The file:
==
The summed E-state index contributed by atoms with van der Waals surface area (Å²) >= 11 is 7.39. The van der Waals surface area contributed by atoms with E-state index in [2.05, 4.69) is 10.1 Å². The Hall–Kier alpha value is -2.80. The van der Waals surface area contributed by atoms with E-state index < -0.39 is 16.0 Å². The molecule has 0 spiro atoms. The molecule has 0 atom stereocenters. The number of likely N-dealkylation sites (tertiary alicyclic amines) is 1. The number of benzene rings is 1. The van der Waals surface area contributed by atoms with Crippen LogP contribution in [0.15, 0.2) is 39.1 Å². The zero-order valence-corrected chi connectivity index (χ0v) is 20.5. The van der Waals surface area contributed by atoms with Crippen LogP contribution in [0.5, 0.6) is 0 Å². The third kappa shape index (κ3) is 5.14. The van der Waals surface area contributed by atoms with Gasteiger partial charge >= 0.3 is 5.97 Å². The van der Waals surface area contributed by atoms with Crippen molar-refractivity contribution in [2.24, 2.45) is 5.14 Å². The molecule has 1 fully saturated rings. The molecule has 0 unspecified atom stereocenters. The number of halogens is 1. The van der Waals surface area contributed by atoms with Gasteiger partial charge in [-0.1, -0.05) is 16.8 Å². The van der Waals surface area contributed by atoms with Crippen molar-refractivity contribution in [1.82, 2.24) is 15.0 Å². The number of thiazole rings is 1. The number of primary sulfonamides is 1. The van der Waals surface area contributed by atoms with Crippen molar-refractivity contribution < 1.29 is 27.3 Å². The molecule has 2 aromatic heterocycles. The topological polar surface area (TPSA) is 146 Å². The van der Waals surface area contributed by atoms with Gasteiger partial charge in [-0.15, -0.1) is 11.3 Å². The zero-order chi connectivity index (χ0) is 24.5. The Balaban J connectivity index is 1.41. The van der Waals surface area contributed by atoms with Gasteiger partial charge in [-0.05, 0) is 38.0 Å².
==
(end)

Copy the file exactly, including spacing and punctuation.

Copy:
The summed E-state index contributed by atoms with van der Waals surface area (Å²) >= 11 is 7.39. The van der Waals surface area contributed by atoms with E-state index in [2.05, 4.69) is 10.1 Å². The Hall–Kier alpha value is -2.80. The van der Waals surface area contributed by atoms with E-state index < -0.39 is 16.0 Å². The molecule has 0 spiro atoms. The molecule has 0 atom stereocenters. The number of likely N-dealkylation sites (tertiary alicyclic amines) is 1. The number of benzene rings is 1. The van der Waals surface area contributed by atoms with Crippen LogP contribution in [0.15, 0.2) is 39.1 Å². The zero-order valence-corrected chi connectivity index (χ0v) is 20.5. The van der Waals surface area contributed by atoms with Crippen LogP contribution in [0.5, 0.6) is 0 Å². The third kappa shape index (κ3) is 5.14. The van der Waals surface area contributed by atoms with Gasteiger partial charge >= 0.3 is 5.97 Å². The van der Waals surface area contributed by atoms with Crippen molar-refractivity contribution in [2.24, 2.45) is 5.14 Å². The molecule has 1 fully saturated rings. The molecule has 0 unspecified atom stereocenters. The number of halogens is 1. The van der Waals surface area contributed by atoms with Gasteiger partial charge in [-0.1, -0.05) is 16.8 Å². The van der Waals surface area contributed by atoms with Crippen molar-refractivity contribution in [1.82, 2.24) is 15.0 Å². The number of thiazole rings is 1. The number of primary sulfonamides is 1. The van der Waals surface area contributed by atoms with Crippen molar-refractivity contribution < 1.29 is 27.3 Å². The molecule has 2 aromatic heterocycles. The topological polar surface area (TPSA) is 146 Å². The van der Waals surface area contributed by atoms with Gasteiger partial charge in [-0.15, -0.1) is 11.3 Å². The zero-order chi connectivity index (χ0) is 24.5. The Balaban J connectivity index is 1.41. The van der Waals surface area contributed by atoms with Gasteiger partial charge in [-0.05, 0) is 38.0 Å².